Supernormal Review – IGN

Has any other demo had the impact of Hideo Kojima’s genre-defining PT? This stunning teaser for the scrapped Silent Hills may be a decade old (sorry, yes, that made me feel old too), but its legacy is still undeniably shaping the games we play today. One of the latest to pay tribute, Supernormal, says he is the spiritual successor to Allison Road, not PT itself, another an unreleased game that was heavily influenced by Kojima’s discontinued horror project. But doing the one thing that Silent Hills and Allison Road couldn’t, Supernormal actually made its way into our hands — and while it doesn’t leave quite the same impact as its inspirations, it certainly has a few moments worthy of them… as long as you’re willing to wade through its lackluster first half to see them.

Like PT, Supernormal takes place in just one location – Mr. Sakamoto’s stylish Japanese home – and it’s your job as an investigator named Wyatt to uncover exactly what happened to his daughter, Sophia. Although the home is clean and tidy, there are many signs that something is wrong. There is blood splattered on the piano. Bloody handprints are stamped all over the downstairs bathroom. Flies swarm around a pile of unwashed clothes in the laundry room, where a gun happens to be lying idle next to the washing machine. Although we’re spared the horror of another hallway extravaganza, Supernormal requires you to get to know Sakamoto’s home well, and as you move around – investigating unexplained sounds and following eerie blood trails – the true horror of what happened here begins to emerge.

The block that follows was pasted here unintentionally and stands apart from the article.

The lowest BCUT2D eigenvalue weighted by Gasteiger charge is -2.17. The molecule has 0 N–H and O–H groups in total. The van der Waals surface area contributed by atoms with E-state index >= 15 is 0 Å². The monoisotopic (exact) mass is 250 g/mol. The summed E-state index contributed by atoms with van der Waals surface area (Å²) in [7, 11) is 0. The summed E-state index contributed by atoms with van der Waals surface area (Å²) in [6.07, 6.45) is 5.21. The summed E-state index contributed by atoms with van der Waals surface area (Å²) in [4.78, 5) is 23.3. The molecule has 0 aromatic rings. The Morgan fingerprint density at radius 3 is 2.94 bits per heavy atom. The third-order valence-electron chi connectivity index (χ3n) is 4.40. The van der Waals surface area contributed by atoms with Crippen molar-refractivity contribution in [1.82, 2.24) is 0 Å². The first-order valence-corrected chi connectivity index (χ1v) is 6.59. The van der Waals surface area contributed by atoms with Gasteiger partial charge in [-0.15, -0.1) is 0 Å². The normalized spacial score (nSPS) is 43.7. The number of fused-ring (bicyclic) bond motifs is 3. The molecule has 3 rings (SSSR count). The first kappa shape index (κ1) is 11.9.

This can create a suitably tense atmosphere, but it is often ruined by some odd decisions, especially in the first half. For starters, Supernormal’s boring opening cinematic is just your character and Mr. Sakamoto sitting in front of each other for three minutes while the sound effects and music get louder and louder until you can barely hear the conversation; a real problem considering the automatic subtitles just stop working too. Before long, you’ll be craving more I could not listen to Wyatt as they let you into the house and he talks you through every idiotic thought that enters his head.

“Bloody handprints in a piano-loving environment,” he inexplicably whispers when he discovers blood on the piano. “It’s disturbing to think what might have happened to Sofia. I will leave no stone unturned in my search for answers.”